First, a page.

at 37,000 Feet (TV-movie, 1972, dir: David Lowell Rich; scp:
V.X. Appleton, Ron Austin, James Buchanan; cast: Chuck Connors, Buddy Ebsen,
Tammy Grimes, Lynn Loring, Jane Merrow, France Nuyen, William Shatner,
Roy Thinnes, Paul Winfield, Will Hutchins, Darleen Carr, Brenda Benet,
Russell Johnson, H.M. Wynant, Mia Bendixsen)
is one of those greedy, foolish modern men who disdain the supernatural. His wife, Jane Merrow, is from a very old and rich English family, the
kind with lots of spooky ancestral stuff on her estate. In her case,
a Druid altar.
charters a Boeing 747 jumbo jet to fly the altar to the US.
right -- an entire 747 just for him and his altar. One of those big
double-decker behemoths so common to airplane disaster films. Seems
the altar is so heavy, only a big plane can carry it. Odd, that Thinnes
was unable to find a cargo jet capable of the job. Nor a ship. But, time is of the essence, for some flimsy reason.
it serves a purpose. If you're gonna do a haunted house film, you
can only have a few people, isolated in a dark environment. A 747
is pretty isolated up in the sky, but those jumbo jets normally carry 100+
passengers. That's too crowded for a haunted house. But whereas
Thinnes has chartered this passenger jet, he's got it all to himself, his
wife, and his altar down in cargo.
there are a few other passengers.
a dozen people, unrelated to Thinnes, also purchased tickets for the flight. Perhaps the deal was that the airline try and defray Thinnes's cost. Why so few passengers bought tickets for a popular route (London to America)
is unexplained, except that it's a "special flight," not one normally scheduled. Maybe no one else planned ahead?
it's reason enough to put a dozen or so passengers aboard the otherwise
empty plane.... and then the hauntings begin!
removing the altar from its ancestral location has upset the local Druid
spirits. Or gods. Or whatever. So that once the plane
reaches cruising altitude, it stops, and remains suspended in midair. That's odd. Planes aren't supposed to do that. The crew speculates
that they're caught in some "strange wind" that's pushing the plane back
as far as it's going forward.
things get spookier!
descends an elevator to where they store the crappy food and luggage. (I didn't know planes had elevators, but I guess they do.) It's freezing! She suspects a blowout. So the pilot and navigator go down: Chuck
Connors and Russell Johnson (the professor from Gilligan's
get even spookier!!!
instantaneously freezes to death, an electrical fire erupts, and green
ooze bubbles up from the floor. Most of the passengers initially
seek a "rational explanation" for a stationary plane with green ooze bubbling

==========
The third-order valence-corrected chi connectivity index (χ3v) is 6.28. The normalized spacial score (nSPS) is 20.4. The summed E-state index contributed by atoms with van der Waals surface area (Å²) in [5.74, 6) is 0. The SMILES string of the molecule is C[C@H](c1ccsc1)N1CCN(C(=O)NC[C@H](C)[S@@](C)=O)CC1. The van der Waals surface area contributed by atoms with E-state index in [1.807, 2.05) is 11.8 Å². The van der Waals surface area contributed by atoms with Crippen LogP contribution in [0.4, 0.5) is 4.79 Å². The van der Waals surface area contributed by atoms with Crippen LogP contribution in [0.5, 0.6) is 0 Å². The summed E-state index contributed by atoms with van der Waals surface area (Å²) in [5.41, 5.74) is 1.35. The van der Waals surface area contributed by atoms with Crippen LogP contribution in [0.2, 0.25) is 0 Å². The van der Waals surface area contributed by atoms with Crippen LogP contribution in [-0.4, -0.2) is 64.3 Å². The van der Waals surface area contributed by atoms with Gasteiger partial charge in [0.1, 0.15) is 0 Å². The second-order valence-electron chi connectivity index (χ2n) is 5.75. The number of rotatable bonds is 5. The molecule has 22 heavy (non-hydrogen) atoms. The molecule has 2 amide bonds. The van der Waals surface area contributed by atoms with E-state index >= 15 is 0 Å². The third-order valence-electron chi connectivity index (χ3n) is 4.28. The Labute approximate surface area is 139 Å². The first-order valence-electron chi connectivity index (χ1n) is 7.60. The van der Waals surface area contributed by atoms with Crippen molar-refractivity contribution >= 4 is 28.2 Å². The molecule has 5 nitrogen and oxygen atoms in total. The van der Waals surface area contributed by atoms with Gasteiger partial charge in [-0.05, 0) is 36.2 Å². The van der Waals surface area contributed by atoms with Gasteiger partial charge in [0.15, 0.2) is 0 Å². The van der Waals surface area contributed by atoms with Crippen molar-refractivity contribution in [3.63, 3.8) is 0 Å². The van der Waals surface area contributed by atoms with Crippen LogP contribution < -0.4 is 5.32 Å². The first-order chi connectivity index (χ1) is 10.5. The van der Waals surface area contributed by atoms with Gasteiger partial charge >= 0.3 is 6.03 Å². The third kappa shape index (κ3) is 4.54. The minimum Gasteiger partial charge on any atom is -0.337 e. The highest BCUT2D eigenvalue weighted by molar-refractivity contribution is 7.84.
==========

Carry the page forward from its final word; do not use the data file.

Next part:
from the floor. Later, they turn to voodoo.
called Horror at 37,000 Feet hilarious, and
detected the actors suppressing laughter. Yes, it's a silly film,
but I didn't laugh. Its effectively spooky atmosphere allows one
to suspend disbelief enough to enjoy the film as serious horror ... if
one is willing. One must make the effort. It helps to watch
it alone, in darkness, away from contagious laughter.
I detect the actors suppressing smiles. They play it admirably straight,
throughout. Apart from Connors and Johnson's square-jawed heroics,
there is also Buddy Ebsen as the boorish businessman, bragging about his
self-made wealth. Tammy Grimes is delightful as a kooky activist/witch,
hounding Thinnes after losing a lawsuit to keep the altar in England, frightening
Jane Merrow, and reveling in the prospect of an onflight human sacrifice. (The Druids practiced human sacrifice).
Paul Winfield plays Dr. Enkalla,
the Voice Of Reason. Because he's black, he's noble and erudite,
in a Sidney Poitier sort of way. (1970s black actors are usually
either jive-talking street hustlers, or virtuous sophisticates.)
Shatner portrays an alcoholic ex-priest, traveling with a disapproving
woman. (Who IS she? -- not his wife or girlfriend, since she chastises
him for leaving the priesthood. A nun? She does have short
hair and is conservatively dressed.) Shatner overacts, in typical
Shatner hamminess, overplaying his drunken cynicism. He'd be annoying,
if he weren't so much fun to watch.
know the sequence of events. Characters are introduced as they check-in
and board. Expository dialogue establishes their broadly-painted
personas. At first sign of trouble, the crew tries not to alarm anyone. But when people start dying, and the plane shuddering and belching green
slime, the crew finally admit that something's "not right."
exchanges their assigned clichés. Witchy Grimes mocks Shatner's
Christian God. Shatner smirks and has another drink, under his scowling
lady friend's chastisement. Voice Of Reason Winfield provides more
foil for Grimes's Druid mysticism. Ebsen boorishly boasts of his
god, Money, again reminding everyone how much he has. The pilots
tighten their square jaws so as not to alarm passengers. The stewardesses
flit about, trying to reassure passengers.
also an exotic black model, who mainly just sits around looking exotic. And a ludicrous "TV cowboy" star, the most broadly-painted caricature on
there's a little girl, traveling alone with her dolly. Not really
relevant to anything, except for her doll. All 1970s airplane disaster
films seem to have some kid flying alone. (Maybe they're what's attracting
all this trouble, and should be banned?)
insists that his precious altar has not caused the suspended plane, the
cold, the green slime. But the passengers grow desperate, and Grimes's
suggestion of human sacrifice begins to make sense...
at 37,000 Feet is much fun. Watch it alone in the dark if
you want scares. Watch it in a bright crowded room if you want laughs.
Review copyright by Thomas
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